COMBINED AIR AND SPACE OPERATIONS CENTER, Southwest Asia--Detailing U.S. military capabilities in the region to relay American commitment to regional partners, U.S. Defense Secretary Chuck Hagel visited U.S. forces here Dec. 10, 2013 to thank them for their support to the Combined Air and Space Operations Center mission and the significant role it has in the U.S. Air Forces Central Command theater of operations.
“I wanted to see this facility and get a first hand sense of what you are doing out here,” said Hagel. “There is no facility like this, truly in the world, with the technology, the expertise and the leadership all integrated into almost 30 nation’s capacities.”
The CAOC is comprised of a joint, combined military and civilian workforce who are responsible for daily air and space operations for the entire U.S. Central Command area of operations.
“This facility is one of the most impressive facilities we have; it is lead by and manned by some of our most impressive people,” said Hagel. “You don’t get this job by just being average.”
Serving as the operational bridge that integrates and synchronizes strategic airpower decisions through tactical level execution, the CAOC is a joint and coalition team staffed of U.S. airmen, soldiers, sailors, Marines and their coalition partners.
Hagel credits the coalition partnership at the facility as one key asset to success and future relations in the Arabian Gulf region.
“Our partners are going to be as important, and probably more so, than they have ever been for our own national security and for their own national security,” said Hagel, citing the CAOC’s role in capacity building with Gulf-region nations.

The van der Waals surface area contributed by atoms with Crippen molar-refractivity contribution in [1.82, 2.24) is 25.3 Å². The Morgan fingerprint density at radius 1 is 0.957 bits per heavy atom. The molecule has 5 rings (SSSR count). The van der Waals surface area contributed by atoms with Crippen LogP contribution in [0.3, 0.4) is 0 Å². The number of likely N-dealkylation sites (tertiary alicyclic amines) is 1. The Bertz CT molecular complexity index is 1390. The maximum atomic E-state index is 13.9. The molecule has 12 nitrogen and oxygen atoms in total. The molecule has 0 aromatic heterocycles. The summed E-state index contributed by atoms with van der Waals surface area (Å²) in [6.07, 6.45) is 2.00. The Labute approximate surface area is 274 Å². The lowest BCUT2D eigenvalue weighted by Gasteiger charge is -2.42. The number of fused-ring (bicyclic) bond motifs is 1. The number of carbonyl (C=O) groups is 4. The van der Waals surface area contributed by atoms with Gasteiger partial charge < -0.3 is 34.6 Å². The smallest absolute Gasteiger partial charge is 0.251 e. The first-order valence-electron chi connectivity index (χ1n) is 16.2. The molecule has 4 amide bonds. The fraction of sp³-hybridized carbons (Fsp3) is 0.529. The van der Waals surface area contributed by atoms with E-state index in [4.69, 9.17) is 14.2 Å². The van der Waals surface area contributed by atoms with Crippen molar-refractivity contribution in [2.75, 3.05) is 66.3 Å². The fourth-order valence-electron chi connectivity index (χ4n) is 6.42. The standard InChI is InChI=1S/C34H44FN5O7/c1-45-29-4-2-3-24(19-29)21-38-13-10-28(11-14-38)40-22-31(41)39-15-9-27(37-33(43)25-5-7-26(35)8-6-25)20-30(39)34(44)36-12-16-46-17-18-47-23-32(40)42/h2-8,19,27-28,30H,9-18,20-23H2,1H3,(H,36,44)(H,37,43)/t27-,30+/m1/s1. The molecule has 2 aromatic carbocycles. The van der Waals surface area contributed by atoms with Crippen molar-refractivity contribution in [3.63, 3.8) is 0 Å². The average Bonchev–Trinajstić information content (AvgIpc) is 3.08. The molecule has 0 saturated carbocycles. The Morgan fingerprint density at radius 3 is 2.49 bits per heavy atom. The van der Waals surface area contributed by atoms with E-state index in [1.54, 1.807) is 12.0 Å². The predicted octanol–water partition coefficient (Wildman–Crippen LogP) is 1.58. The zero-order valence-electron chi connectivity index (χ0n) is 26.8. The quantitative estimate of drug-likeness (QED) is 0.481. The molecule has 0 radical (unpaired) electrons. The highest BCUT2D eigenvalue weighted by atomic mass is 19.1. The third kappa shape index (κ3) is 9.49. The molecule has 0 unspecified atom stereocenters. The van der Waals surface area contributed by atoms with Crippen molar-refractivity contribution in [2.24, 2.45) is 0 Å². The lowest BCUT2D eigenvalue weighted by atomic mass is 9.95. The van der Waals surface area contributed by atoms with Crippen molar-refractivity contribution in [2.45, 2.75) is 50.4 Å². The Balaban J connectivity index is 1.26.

Following Hagel’s speech, troops were provided opportunities to ask questions. Staff Sgt. Delia Marchick, Air Force Central Command public affairs NCO, asked “with the drawdown in Afghanistan, do you see us transitioning from an expeditionary to a more permanent presence in the region?”
“We are, especially the Marines, getting back to a more expeditionary, forward-deployed, agile, flexible force,” responded Hagel. “We’re getting the Marines back into their original roles, and historic roles, as an expeditionary force.”
Hagel said that as we come out of the Afghanistan war, one of the methods of getting back to the expeditionary force is through coalition partnerships, such as those at the CAOC.
“Capacity building for our partners is a big part of getting back to an expeditionary force, and it allows us to be in more places and be more agile,” said Hagel. “The more we can understand each other and work with each other the better this world is going to be.”
Hagel’s visit here marked the end of his six-day trip to the region, and he credited his primary reasoning for coming here to thanking U.S. forces for their service.
“We are the anchor of stability in the world; you are much the anchor of stability in our country,” said Hagel. “The United States counts on you; we all count on you, and probably more important, we count on each other.”
This work, Hagel visits troops in Southwest Asia, by TSgt Benjamin Mota, identified by DVIDS, is free of known copyright restrictions under U.S. copyright law.